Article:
MUSIC / “Hopes, Dreams & Memories”, the Canberra Mandolin Orchestra, Hughes Baptist Church, June 20. Report by GRAHAM MCDONALD
THIS was a concert to launch the Canberra Mandolin Orchestra’s first CD, recorded, as it happens, in the same venue as the afternoon’s performance.
The orchestra was formed in 2003 and has been performing at least semi-regularly since then. The 20 or so members play a mix of mandolins, mandolas, mandocellos and guitars, giving them a musical compass more or less the same as a bowed string orchestra.
The plucked strings were augmented by contributions on accordion and flute from a couple of the mandolin players and the orchestra provided instrumental accompaniment to the Worldly Goods Choir with vocal soloists, Moya Simpson and Theodora Volti.
The idea of the CD came from the family experience of CMO president Wal Jurkiewicz, whose parents were immigrants from post-World War II Europe and whose father helped build the Cotter Dam.
The music on the CD, and performed at the concert, reflects the home nationalities of those migrants of the '50s and '60s, with music from Italy, Poland, Finland, Greece, the British Isles, China and more. These are mostly folk melodies and songs, cleverly and simply arranged for the orchestra as stand-alone instrumentals or as song accompaniments.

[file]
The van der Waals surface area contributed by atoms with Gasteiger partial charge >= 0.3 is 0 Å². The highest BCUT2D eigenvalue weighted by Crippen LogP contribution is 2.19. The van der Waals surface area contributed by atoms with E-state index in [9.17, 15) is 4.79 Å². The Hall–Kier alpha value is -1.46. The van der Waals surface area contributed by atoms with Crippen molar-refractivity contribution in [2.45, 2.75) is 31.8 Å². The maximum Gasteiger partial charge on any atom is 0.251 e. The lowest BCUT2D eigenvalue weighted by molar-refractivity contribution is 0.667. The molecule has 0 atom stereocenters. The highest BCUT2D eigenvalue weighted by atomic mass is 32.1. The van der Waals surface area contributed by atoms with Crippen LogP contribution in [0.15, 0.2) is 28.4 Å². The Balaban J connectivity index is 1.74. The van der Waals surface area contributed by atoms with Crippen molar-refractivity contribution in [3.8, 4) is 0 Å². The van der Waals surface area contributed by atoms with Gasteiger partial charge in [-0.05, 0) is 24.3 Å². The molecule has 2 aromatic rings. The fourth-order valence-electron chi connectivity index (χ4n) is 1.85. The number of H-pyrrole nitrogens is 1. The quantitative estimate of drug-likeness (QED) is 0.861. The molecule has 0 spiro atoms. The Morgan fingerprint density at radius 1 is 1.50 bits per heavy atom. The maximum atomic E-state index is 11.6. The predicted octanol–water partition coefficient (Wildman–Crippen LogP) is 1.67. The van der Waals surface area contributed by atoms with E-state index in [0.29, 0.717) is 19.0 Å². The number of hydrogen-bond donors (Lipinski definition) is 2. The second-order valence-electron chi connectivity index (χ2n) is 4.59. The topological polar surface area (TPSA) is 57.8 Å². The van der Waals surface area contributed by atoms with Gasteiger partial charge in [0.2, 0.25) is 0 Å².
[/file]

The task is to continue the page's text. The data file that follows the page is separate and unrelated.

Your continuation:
Notable were the orchestral settings by the CMO’s conductor Michael Hardy and several of the song melodies arranged the Worldly Goods Choir, co-director John Shortis. The marriage of the choir and orchestra for this recording and concert is a clever idea with an obvious sharing of musical ideas and style of repertoire.
A highlight of the concert were the solo vocal contributions from the other co-director of the choir, Moya Simpson, and guest singer Theodora Volti, who is of Greek background, but seems as comfortable singing Edith Piaf as she does Mikis Theodorakis. Hers is a superb voice and I look forward to hearing her sing again in the future.
This type of collaboration between the mandolin orchestra and the choir is at the heart of what community music making should be about. It is people making music for the sheer pleasure of it. There are a few rough edges, but it matters little. This is about a community’s enjoyment of music.
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